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Treating and Preventing Sensitive Teeth

Posted on 7/25/2015 by Anthony M. DiCesare
A woman suffering from sensitive teeth.Does biting into an ice cream cone or taking a drink of hot coffee cause shooting pain in your teeth? Does flossing or brushing your teeth sometimes result in a painful experience? If so, you may be experiencing tooth sensitivity.

Tooth sensitivity is one of the most common dental patient complaints, and it is thought that in the U.S. alone, more than 40 million adults sometimes experience pain from sensitive teeth. By better understanding the causes of sensitive teeth, you can take steps to treat and prevent this condition.

Causes of Sensitive Teeth

Sensitive teeth result when the gums pull back to expose the surface beneath, known as the dentin. This soft layer will make up the roots and inner portion of the teeth, including thousands of tiny tubules that lead to the pulp, which serves as the nerve center of the tooth. These tubes allow the hot or the cold trigger to reach the nerve, which can be painful. There are several things that may cause sensitive teeth:

•  Tooth decay that results near the gum line
•  Normal wear and tear that results from brushing too hard or grinding the teeth
•  Gum disease in which sore and inflamed gums pull back to expose the tooth roots
•  Grinding or clenching of the teeth that can wear down the enamel to expose the dentin
•  Damage, chipped, or broken teeth, as they may fill with bacteria to cause inflammation
•  Tooth whitening products
•  Plaque buildup on the root surfaces
•  Long-term use of mouthwash

Treating Your Sensitive Teeth

If you are concerned about tooth sensitivity, you should schedule an appointment with your dentist. He or she will be able to rule out or identify underlying causes of your tooth pain, and one of several treatment methods can be recommended:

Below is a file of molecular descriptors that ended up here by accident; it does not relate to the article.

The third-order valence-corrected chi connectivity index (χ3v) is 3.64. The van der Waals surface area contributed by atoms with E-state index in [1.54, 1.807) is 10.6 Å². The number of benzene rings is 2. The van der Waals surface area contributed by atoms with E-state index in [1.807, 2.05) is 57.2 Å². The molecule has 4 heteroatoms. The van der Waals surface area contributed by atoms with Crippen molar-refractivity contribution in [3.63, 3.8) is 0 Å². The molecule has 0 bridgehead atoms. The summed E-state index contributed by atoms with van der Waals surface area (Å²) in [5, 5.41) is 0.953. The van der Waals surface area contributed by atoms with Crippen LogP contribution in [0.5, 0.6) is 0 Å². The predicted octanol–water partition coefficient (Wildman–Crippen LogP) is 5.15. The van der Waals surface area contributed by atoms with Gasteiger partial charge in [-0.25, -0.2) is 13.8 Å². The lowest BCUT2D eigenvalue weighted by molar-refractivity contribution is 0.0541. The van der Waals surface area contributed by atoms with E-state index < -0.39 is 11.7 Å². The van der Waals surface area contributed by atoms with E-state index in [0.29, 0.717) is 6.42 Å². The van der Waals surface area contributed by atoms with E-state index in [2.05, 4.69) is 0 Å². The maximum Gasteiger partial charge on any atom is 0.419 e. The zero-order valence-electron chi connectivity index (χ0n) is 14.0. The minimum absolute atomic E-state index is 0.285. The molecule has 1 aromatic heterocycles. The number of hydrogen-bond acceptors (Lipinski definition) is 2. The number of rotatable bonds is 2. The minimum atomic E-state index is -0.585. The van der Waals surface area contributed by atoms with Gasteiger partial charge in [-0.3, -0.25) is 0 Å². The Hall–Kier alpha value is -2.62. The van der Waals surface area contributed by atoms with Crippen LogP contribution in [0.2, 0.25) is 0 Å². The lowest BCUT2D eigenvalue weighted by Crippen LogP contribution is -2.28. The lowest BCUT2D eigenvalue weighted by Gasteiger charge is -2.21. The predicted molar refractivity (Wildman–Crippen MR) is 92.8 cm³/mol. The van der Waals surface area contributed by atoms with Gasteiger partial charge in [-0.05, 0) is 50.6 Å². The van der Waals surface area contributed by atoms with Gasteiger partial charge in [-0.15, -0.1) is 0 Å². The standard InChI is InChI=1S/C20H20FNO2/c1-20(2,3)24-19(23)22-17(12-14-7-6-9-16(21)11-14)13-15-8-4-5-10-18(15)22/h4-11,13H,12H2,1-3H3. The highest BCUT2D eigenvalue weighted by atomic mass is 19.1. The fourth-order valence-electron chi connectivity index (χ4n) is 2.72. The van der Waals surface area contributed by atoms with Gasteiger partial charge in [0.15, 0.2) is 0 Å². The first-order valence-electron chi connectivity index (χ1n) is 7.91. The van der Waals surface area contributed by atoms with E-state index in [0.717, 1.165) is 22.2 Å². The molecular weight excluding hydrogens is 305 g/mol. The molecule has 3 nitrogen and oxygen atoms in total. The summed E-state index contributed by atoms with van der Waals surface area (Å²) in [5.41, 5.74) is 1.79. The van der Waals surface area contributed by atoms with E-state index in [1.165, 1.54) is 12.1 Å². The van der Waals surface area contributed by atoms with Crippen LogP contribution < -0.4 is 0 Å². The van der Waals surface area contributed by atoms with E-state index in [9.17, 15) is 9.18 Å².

•  Sensitivity toothpaste. Desensitizing toothpastes contain certain compounds that help to block sensations that travel from the tooth surface up to the nerve. These pastes will generally require several applications before you notice a reduction in your sensitivity.
•  Fluoride. Your dentist may apply fluoride to your sensitive teeth in order to strengthen enamel and reduce your sensitivity to pain. He might also recommend a prescription fluoride solution for you to use at home.
•  Bonding or desensitizing. In some cases, an exposed root surface could be treated by applying a bonding resin to the root surfaces that are experiencing sensitivity. You may need local anesthetic in order to complete this process.
•  Root canal. If tooth sensitivity is causing severe pain and other treatment methods are not effective, a root canal may be recommended. This procedure treats problems within the dental pulp. While it is a significant treatment option, it is considered to be the most successful manner for correcting tooth sensitivity.
•  Surgical gum graft. If the tooth root has lost gum tissue, a small amount of the tissue can be taken from another spot in your mouth and attached to the affected area. This can reduce sensitivity by protecting the exposed roots.

Preventing Tooth Sensitivity

Fortunately, there are several ways to prevent and control tooth sensitivity.

Use the following steps to control your tooth pain:

•  Use a toothbrush with soft bristles, and brush carefully and gently around the gum line.
•  Brush and floss your teeth regularly by using proper techniques to keep your mouth clean.
•  Use toothpaste intended for sensitive teeth, as regular use can make your teeth less sensitive.
•  Avoid foods and beverages that are highly acidic.
•  Avoid grinding your teeth by using a mouth guard while you sleep.
•  Continue to visit your dentist every six months.
•  Use fluoridated mouth rinses and other products to keep your teeth clean.

If you have additional questions about how to control your tooth sensitivity, please contact us to set up an appointment.

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